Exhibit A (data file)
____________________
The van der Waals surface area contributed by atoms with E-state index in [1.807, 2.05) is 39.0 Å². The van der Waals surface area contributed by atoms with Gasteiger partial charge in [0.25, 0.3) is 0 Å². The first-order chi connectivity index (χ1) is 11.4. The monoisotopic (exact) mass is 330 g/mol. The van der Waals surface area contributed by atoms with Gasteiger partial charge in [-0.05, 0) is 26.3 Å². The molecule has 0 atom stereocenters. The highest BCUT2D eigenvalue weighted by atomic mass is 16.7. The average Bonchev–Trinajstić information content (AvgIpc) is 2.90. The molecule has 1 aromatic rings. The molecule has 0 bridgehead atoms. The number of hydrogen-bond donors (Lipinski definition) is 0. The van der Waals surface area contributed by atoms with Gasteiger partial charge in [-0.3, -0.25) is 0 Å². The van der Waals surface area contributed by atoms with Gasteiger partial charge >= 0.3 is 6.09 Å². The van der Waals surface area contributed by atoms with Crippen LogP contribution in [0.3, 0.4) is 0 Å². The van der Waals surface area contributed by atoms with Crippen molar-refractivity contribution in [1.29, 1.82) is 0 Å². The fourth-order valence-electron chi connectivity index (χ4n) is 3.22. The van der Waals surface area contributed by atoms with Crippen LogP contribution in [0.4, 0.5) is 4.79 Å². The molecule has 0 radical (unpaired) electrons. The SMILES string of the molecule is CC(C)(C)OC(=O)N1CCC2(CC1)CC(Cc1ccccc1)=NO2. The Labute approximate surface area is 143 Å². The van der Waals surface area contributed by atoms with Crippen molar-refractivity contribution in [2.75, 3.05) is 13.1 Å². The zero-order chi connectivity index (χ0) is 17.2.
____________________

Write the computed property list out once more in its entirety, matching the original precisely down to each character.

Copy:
The van der Waals surface area contributed by atoms with E-state index in [1.807, 2.05) is 39.0 Å². The van der Waals surface area contributed by atoms with Gasteiger partial charge in [0.25, 0.3) is 0 Å². The first-order chi connectivity index (χ1) is 11.4. The monoisotopic (exact) mass is 330 g/mol. The van der Waals surface area contributed by atoms with Gasteiger partial charge in [-0.05, 0) is 26.3 Å². The molecule has 0 atom stereocenters. The highest BCUT2D eigenvalue weighted by atomic mass is 16.7. The average Bonchev–Trinajstić information content (AvgIpc) is 2.90. The molecule has 1 aromatic rings. The molecule has 0 bridgehead atoms. The number of hydrogen-bond donors (Lipinski definition) is 0. The van der Waals surface area contributed by atoms with Gasteiger partial charge in [-0.3, -0.25) is 0 Å². The van der Waals surface area contributed by atoms with Gasteiger partial charge >= 0.3 is 6.09 Å². The van der Waals surface area contributed by atoms with Crippen LogP contribution in [0.3, 0.4) is 0 Å². The van der Waals surface area contributed by atoms with Crippen molar-refractivity contribution in [1.29, 1.82) is 0 Å². The fourth-order valence-electron chi connectivity index (χ4n) is 3.22. The van der Waals surface area contributed by atoms with Crippen LogP contribution in [0.4, 0.5) is 4.79 Å². The molecule has 0 radical (unpaired) electrons. The SMILES string of the molecule is CC(C)(C)OC(=O)N1CCC2(CC1)CC(Cc1ccccc1)=NO2. The Labute approximate surface area is 143 Å². The van der Waals surface area contributed by atoms with Crippen molar-refractivity contribution in [2.75, 3.05) is 13.1 Å². The zero-order chi connectivity index (χ0) is 17.2.